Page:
Is evolution predictable?

Now let’s make the jump to biology. Here is the killer question: Is evolution ergodic? Like statistical mechanics, evolution links the random microscopic world (gene mutations) with the macroscopic world (the shape and function of living things). If evolution is ergodic — that is, if the trajectory of the evolution of a species behaved in its “phase space” of possibilities the way molecules in a coffee cup do — then we might be able to predict evolutionary outcomes. We could know in advance what evolution would lead to. We even might be able to tell that, in principle if not in practice, circumstances on exoplanet XB4-27A will lead to humanoid looking creatures (but with pointy ears of course).

So, is evolution ergodic? Will it explore all its crazy hyperdimensional phase space? For many researchers, the answer is an emphatic no. Stuart Kauffman, for example, makes the absence of ergodicity in evolution the central point of a lot of his work on life. For Kauffman, the most important aspect of evolution is its path dependence, its history. Run the history of the Earth over again and you would get something different. As Kauffman puts it:

“Even more profoundly, the evolution of life in our biosphere is profoundly ‘non-ergodic’ and historical. The universe will not create all possible life forms. Non-ergodicity gives us history.”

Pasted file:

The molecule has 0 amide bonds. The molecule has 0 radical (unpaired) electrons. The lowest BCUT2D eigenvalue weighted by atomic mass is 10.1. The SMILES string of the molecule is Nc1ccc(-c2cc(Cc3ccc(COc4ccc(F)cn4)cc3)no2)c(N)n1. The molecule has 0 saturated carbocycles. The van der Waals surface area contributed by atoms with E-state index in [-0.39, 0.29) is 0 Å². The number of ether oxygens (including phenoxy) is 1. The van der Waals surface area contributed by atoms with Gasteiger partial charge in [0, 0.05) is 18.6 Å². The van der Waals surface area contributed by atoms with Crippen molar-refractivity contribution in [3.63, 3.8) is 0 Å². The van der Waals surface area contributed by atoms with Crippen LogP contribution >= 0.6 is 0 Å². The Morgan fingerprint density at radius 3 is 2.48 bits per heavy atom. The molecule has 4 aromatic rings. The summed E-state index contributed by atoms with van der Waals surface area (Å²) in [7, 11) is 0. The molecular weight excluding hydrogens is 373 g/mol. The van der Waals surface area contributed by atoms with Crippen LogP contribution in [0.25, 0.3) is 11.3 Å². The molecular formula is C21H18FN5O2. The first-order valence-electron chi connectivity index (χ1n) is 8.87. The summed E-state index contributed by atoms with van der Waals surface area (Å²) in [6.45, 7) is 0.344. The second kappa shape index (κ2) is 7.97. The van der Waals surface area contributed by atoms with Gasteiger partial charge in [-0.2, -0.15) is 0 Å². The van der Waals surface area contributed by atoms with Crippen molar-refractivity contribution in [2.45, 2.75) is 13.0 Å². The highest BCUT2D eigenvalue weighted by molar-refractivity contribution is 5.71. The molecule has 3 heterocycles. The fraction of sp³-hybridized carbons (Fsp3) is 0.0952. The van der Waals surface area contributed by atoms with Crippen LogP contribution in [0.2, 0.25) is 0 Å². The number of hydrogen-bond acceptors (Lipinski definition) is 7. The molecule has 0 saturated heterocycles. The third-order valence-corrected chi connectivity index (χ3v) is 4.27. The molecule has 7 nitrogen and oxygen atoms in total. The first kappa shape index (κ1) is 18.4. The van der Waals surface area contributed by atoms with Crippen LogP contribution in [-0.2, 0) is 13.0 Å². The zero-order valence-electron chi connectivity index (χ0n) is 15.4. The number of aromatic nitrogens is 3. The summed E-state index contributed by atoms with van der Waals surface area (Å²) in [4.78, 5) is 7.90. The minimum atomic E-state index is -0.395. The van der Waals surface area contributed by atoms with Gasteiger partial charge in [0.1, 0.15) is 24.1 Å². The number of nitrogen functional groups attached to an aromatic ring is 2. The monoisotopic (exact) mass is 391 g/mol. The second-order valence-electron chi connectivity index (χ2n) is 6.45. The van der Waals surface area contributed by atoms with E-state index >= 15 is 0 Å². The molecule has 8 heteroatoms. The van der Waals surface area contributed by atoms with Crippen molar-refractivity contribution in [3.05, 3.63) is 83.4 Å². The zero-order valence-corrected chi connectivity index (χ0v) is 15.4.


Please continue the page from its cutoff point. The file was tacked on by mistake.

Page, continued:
Thus, for Kaufman, the most important thing about living systems is their difference from, not similarity to, physical systems. Ergodicity is what allows there to be “laws” of physics for large collections of abiotic matter. But the lack of ergodicity is what makes life special.

On the other hand, there are some researchers who think biology may be ergodic (in special cases at least). For them, the links between molecules and coffee cups parallel those between genotypes (the microscopic arrangement of genes) and phenotypes (the macroscopic body forms). I recently came across a paper by Tom McLeish of Durham University titled, “Are there ergodic limits to evolution? Ergodic exploration of genome space and convergence.” In it, McLeish argues that the process of random mutation, which defines the trajectories living systems take through the phase space of all possible genotypes, will be ergodic. As he puts it:

“If the evolutionary ergodic search time of a genome subspace for any corresponding phenotype can be calculated, then… we expect that a fitness optimum can be found, if one exists. This would provide a conceptual basis for understanding convergence in evolution…

As of now, there is no answer to this question of evolution and ergodicity. I suspect that if you polled biologists, most would tend to argue against ergodicity. The thing I wanted to call out here though — the thing that is really super cool — is how the argument itself works. Evolution’s predictability, which is a huge question, gets mapped onto the properties of a crazy, hyper-abstract, hyperdimensional space of possibilities. The fact that this is even conceptually possible is what makes my head swim with wonder. It might even be cooler, or at least just as cool, as knowing if aliens will look like us.